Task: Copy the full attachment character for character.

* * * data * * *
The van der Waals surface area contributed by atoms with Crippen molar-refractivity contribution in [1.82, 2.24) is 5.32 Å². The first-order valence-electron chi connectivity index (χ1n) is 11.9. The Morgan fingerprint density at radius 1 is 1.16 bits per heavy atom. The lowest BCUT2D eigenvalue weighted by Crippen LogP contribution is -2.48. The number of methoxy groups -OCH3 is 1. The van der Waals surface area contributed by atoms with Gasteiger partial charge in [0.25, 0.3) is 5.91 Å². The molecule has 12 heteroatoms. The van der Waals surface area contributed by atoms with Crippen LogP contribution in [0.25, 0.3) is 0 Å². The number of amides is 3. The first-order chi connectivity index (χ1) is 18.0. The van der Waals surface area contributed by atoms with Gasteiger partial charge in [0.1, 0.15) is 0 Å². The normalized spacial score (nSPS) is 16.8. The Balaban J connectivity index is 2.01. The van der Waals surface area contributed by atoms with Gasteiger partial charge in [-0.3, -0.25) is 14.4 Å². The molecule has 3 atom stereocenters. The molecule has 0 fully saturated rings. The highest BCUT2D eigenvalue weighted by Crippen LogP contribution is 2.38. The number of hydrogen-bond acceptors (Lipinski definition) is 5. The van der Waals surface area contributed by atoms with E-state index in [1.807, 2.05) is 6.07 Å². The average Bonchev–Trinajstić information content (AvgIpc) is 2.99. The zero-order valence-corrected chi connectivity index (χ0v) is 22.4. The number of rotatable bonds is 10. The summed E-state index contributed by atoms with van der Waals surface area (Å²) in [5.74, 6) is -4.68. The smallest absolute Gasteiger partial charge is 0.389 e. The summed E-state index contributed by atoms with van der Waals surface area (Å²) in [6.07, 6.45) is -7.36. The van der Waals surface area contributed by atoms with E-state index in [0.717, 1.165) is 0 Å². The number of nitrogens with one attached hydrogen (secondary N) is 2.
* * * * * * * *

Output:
The van der Waals surface area contributed by atoms with Crippen molar-refractivity contribution in [1.82, 2.24) is 5.32 Å². The first-order valence-electron chi connectivity index (χ1n) is 11.9. The Morgan fingerprint density at radius 1 is 1.16 bits per heavy atom. The lowest BCUT2D eigenvalue weighted by Crippen LogP contribution is -2.48. The number of methoxy groups -OCH3 is 1. The van der Waals surface area contributed by atoms with Gasteiger partial charge in [0.25, 0.3) is 5.91 Å². The molecule has 12 heteroatoms. The van der Waals surface area contributed by atoms with Crippen LogP contribution in [0.25, 0.3) is 0 Å². The number of amides is 3. The first-order chi connectivity index (χ1) is 18.0. The van der Waals surface area contributed by atoms with Gasteiger partial charge in [0.1, 0.15) is 0 Å². The normalized spacial score (nSPS) is 16.8. The Balaban J connectivity index is 2.01. The van der Waals surface area contributed by atoms with Gasteiger partial charge in [-0.3, -0.25) is 14.4 Å². The molecule has 3 atom stereocenters. The molecule has 0 fully saturated rings. The highest BCUT2D eigenvalue weighted by Crippen LogP contribution is 2.38. The number of hydrogen-bond acceptors (Lipinski definition) is 5. The van der Waals surface area contributed by atoms with E-state index in [1.807, 2.05) is 6.07 Å². The average Bonchev–Trinajstić information content (AvgIpc) is 2.99. The zero-order valence-corrected chi connectivity index (χ0v) is 22.4. The number of rotatable bonds is 10. The summed E-state index contributed by atoms with van der Waals surface area (Å²) in [5.74, 6) is -4.68. The smallest absolute Gasteiger partial charge is 0.389 e. The summed E-state index contributed by atoms with van der Waals surface area (Å²) in [6.07, 6.45) is -7.36. The van der Waals surface area contributed by atoms with E-state index in [0.717, 1.165) is 0 Å². The number of nitrogens with one attached hydrogen (secondary N) is 2.